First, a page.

Alaska’s most
dangerous roads

The Elliott and Dalton Highways are two of the most dangerous overland routes in the United States. Stretching over 500 miles through remote Alaskan wilderness, the roads are unpaved, covered in ice, and hammered by constant storms. If something goes wrong out there, it’s almost impossible to call for help.

Detail Area

The Elliot and Dalton Highway

Over 500 miles of treacherous roads (much of it unpaved)

Limited existing communications network.

Main supply route for the country’s third-largest oil reserve.

Nearest emergency services can be hundreds of miles away.

Detail Area

The Elliot and Dalton Highway

Detail Area

The Elliot and Dalton Highway

Over 500 miles of treacherous roads (much of it unpaved)

Limited existing communications network.

Main supply route for the country’s third-largest oil reserve.

Nearest emergency services can be hundreds of miles away.

I was going through fast-running water up to three feet deep in temperatures of –7°F.
Jeff Russell, Dalton Area Superintendent

Solving the
impossible task

The Alaska Department of Transportation faced the seemingly impossible task of installing a reliable communication network in one of the world’s harshest environments.

Cisco worked closely with AT&T, New Horizons Telecom, and the Enterprise Technology Services Division within the Alaska Department of Administration to create a smart new solution. Nineteen self-sufficient AT&T towers create a microwave communication network while the Cisco Instant Connect solution manages secure radio, channel, and media resources to coordinate dispatching and provide push-to-talk features for group communications.

Detail Area

Microwave Communication

Detail Area

Microwave Communication

Detail Area

Microwave Communication

The road is still dangerous, but now drivers can get help when they need it most, and officials can coordinate emergency responses. If Cisco can help innovate and problem-solve here, imagine what they can do for you.

Find out how the Internet of Things can help you connect the unconnected
From Alaska to the Autobahn

Over a decade ago, ASFINAG (Austria’s transportation department) deployed a fiber-optic network along highways connecting 2200 kilometers of road, 70,000 sensors, and 6500 cameras. It was a concept ahead of its time—and it created a massive amount of data. That led to the next challenge: turning that data into something drivers and traffic-management centers could actually use.

Connected Road

The Austrian Autobahn

2003 - 2005

ASFINAG’s fiber-optic network begins connecting sensors and traffic cameras to control hubs.

Local analytics

Cisco Connected Mobile Experiences (CMX) connects devices and data, sensing accidents, diverting traffic to prevent congestion, and improving safety.

Rest stop Wi-Fi

Wireless access points provide public Wi-Fi for travelers and truckers, allowing them to communicate with family and even verify toll and load records.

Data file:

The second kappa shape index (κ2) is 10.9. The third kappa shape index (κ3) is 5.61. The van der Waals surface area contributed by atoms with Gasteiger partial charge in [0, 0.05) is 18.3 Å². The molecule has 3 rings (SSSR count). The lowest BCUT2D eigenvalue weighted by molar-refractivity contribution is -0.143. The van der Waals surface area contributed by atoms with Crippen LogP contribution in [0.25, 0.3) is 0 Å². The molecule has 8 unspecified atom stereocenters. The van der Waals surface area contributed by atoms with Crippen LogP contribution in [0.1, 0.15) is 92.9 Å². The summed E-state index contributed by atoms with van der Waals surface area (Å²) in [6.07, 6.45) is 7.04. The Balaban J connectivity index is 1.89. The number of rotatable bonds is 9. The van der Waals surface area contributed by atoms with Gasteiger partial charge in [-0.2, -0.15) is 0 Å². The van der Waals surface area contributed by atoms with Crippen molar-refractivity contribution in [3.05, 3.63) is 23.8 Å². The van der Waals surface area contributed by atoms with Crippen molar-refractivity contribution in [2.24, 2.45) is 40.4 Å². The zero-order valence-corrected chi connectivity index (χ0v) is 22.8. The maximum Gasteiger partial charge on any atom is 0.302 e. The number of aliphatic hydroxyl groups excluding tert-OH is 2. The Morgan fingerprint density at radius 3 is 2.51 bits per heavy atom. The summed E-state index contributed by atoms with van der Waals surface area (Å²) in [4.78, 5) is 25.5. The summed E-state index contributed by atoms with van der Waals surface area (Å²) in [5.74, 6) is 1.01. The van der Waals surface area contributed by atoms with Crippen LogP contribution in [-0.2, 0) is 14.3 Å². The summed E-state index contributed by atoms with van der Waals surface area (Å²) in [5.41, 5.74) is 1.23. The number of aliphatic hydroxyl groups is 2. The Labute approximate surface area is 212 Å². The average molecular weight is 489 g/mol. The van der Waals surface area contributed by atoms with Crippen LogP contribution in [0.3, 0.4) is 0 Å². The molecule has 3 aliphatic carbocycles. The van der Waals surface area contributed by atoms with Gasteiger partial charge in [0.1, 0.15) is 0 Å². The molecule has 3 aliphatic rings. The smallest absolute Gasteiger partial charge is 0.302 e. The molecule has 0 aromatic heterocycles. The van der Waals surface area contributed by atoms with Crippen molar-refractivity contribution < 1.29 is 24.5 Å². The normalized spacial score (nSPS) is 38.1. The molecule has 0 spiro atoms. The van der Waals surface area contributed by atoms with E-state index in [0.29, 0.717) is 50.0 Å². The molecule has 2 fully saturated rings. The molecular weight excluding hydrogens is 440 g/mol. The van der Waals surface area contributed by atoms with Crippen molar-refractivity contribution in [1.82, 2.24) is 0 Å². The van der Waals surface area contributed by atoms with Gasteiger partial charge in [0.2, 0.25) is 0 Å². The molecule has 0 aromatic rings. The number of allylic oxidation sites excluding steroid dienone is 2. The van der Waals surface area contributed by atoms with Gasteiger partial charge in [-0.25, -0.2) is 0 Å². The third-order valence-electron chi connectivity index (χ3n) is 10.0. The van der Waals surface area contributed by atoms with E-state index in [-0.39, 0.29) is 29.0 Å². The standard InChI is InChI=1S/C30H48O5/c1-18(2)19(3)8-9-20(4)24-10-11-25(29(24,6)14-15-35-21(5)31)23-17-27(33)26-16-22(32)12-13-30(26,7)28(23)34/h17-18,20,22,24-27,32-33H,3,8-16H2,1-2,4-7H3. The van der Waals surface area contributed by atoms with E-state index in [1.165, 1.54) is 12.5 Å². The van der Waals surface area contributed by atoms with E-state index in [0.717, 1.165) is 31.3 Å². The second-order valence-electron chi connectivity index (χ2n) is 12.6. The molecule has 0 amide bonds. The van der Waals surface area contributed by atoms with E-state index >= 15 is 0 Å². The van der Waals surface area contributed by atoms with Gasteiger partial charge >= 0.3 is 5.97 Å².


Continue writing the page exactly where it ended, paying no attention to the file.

Built for extremes

Ruggedized switches, routers, and wireless access points can handle temperatures anywhere from −40°F to 140°F, so extreme mountain weather can’t affect performance.

1982

ASFINAG becomes responsible for construction and maintenance.

1938

First section of the Austrian Autobahn between Vienna and Salzburg started.

1997

Toll stickers required for Autobahn use.

Quick Communication

The Cisco Instant Connect (CIC) solution carries data quickly from central consoles to any device so emergency responses can be organized almost instantly.

2003 - 2005

ASFINAG’s fiber-optic network begins connecting sensors and traffic cameras to control hubs.

Local analytics

Cisco Connected Mobile Experiences (CMX) connects devices and data, sensing accidents, diverting traffic to prevent congestion, and improving safety.

Rest stop Wi-Fi

Wireless access points provide public Wi-Fi for travelers and truckers, allowing them to communicate with family and even verify toll and load records.

Built for extremes

Ruggedized switches, routers, and wireless access points can handle temperatures anywhere from −40°F to 140°F, so extreme mountain weather can’t affect performance.

1982

ASFINAG becomes responsible for construction and maintenance.

1938

First section of the Austrian Autobahn between Vienna and Salzburg started.

1997

Toll stickers required for Autobahn use.

Quick Communication

The Cisco Instant Connect (CIC) solution carries data quickly from central consoles to any device so emergency responses can be organized almost instantly.

ASFINAG turned to the Cisco Connected Roadways solution to transform a connected road into a smart road. Now, from preventing bottlenecks to facilitating emergency response, Cisco is helping to make the Austrian Autobahn safer, smoother, and less congested—no matter how fast you’re driving.

“Our use case is unique, with thousands of kilometers of roads and more than 400 kilometers of tunnels. … Cisco provides a complete range of industry-leading solutions, and A1 Telekom Austria is an invaluable partner who understands our needs.”

— Bernd Datler, Managing Director, ASFINAG

See the technology connecting the world’s most extreme roads > Imagine what a digital-ready network can do for your city, your business, your industry >
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More than ever before, technology has given us the ability to change the world. Not someday. Now. We're dedicated to making a difference by connecting the world. Here's how.